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Article
Publication date: 12 May 2021

Hilary Fertig, Nicola Martin and Mitzi Waltz

573

Abstract

Details

Advances in Autism, vol. 7 no. 1
Type: Research Article
ISSN: 2056-3868

Content available
Article
Publication date: 16 April 2019

Damian Elgin Maclean Milton and Nicola Martin

1361

Abstract

Details

Advances in Autism, vol. 5 no. 2
Type: Research Article
ISSN: 2056-3868

Content available
Article
Publication date: 25 October 2018

Damian Elgin Maclean Milton and Nicola Martin

777

Abstract

Details

Advances in Autism, vol. 4 no. 4
Type: Research Article
ISSN: 2056-3868

Article
Publication date: 9 April 2019

Nicola Martin, Damian Elgin Maclean Milton, Joanna Krupa, Sally Brett, Kim Bulman, Danielle Callow, Fiona Copeland, Laura Cunningham, Wendy Ellis, Tina Harvey, Monika Moranska, Rebecca Roach and Seanne Wilmot

An alliance of schools and researchers formed a collaborative community of practice in order to understand and improve the sensory school environment for pupils on the autistic…

1314

Abstract

Purpose

An alliance of schools and researchers formed a collaborative community of practice in order to understand and improve the sensory school environment for pupils on the autistic spectrum, and incorporate the findings into school improvement planning. The paper aims to discuss this issue.

Design/methodology/approach

Representatives of special and mainstream schools in South London and a team of researchers formed the project team, including an autistic researcher. The researchers and a named staff member from each of the schools met regularly over the course of 18 months in order to work on an iterative process to improve the sensory experience pupils had of the school environment. Each school completed sensory audits and observations, and was visited by members of the research team. Parents were involved via meetings with the research team and two conferences were organised to share findings.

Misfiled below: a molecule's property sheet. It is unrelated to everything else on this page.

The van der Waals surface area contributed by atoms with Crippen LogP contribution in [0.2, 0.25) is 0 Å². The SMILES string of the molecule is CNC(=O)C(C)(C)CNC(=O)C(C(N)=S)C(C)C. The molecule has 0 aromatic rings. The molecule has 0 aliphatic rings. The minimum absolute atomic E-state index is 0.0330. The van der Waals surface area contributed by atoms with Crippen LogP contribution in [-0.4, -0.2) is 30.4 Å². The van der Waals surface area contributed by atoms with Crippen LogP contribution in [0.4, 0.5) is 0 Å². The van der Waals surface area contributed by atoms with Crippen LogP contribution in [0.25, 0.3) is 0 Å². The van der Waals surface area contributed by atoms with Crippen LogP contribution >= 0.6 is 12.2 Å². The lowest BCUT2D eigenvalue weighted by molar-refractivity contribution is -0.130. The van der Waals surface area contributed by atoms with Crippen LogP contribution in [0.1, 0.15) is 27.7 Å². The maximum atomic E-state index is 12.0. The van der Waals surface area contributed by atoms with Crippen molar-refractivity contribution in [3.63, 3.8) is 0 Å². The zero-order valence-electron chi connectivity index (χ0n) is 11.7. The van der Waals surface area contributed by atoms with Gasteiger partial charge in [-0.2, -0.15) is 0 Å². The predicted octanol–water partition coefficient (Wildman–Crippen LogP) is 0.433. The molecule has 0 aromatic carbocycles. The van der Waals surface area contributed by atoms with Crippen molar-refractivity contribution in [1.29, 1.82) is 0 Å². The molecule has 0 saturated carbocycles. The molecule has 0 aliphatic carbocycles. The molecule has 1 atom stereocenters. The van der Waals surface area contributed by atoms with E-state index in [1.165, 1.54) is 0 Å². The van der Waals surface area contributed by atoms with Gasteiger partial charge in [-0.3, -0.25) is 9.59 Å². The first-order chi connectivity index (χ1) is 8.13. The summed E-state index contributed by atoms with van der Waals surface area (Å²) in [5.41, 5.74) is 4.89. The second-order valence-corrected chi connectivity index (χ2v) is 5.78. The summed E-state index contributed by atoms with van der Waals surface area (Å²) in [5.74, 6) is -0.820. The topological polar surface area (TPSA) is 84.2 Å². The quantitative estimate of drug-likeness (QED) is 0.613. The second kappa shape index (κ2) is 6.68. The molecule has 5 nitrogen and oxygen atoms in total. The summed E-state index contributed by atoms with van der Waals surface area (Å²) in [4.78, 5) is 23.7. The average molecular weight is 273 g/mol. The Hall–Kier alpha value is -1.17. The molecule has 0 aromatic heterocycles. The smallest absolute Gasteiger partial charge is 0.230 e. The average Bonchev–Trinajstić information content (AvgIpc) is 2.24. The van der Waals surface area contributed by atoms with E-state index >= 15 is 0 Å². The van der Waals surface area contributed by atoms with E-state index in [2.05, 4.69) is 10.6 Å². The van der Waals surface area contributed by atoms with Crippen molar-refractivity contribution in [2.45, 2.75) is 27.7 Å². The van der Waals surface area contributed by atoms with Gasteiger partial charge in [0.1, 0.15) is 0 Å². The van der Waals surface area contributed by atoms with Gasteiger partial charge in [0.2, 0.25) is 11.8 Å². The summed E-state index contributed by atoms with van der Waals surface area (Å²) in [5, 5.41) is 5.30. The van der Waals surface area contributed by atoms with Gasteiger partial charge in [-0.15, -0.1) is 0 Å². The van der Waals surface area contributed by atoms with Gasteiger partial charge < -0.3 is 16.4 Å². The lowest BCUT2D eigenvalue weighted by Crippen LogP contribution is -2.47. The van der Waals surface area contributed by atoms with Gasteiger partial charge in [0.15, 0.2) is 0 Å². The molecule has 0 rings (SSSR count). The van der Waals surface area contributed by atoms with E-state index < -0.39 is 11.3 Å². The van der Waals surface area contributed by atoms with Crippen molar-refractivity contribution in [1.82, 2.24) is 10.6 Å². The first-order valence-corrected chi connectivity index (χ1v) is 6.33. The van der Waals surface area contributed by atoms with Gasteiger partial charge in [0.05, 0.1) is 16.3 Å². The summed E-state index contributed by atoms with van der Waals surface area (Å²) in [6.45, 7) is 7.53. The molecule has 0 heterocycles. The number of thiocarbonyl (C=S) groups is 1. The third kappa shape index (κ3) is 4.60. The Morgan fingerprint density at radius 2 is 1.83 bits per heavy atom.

Findings

Useful outcomes included: developing and sharing of good practice between schools; opportunities for parents of autistic pupils to discuss their concerns, particularly with someone with insider perspective; and exploration of creative ways to achieve pupil involvement and the idea that good autism practice has the potential to benefit all pupils. A resource pack was produced for the schools to access. Plans are in place to revisit the initiative in 12 months’ time in order to ascertain whether there have been long-term benefits.

Originality/value

Projects building communities of practice involving autistic people as core team members are rare, yet feedback from those involved in the project showed this to be a key aspect of shared learning.

Details

Advances in Autism, vol. 5 no. 2
Type: Research Article
ISSN: 2056-3868

Keywords

Article
Publication date: 17 May 2019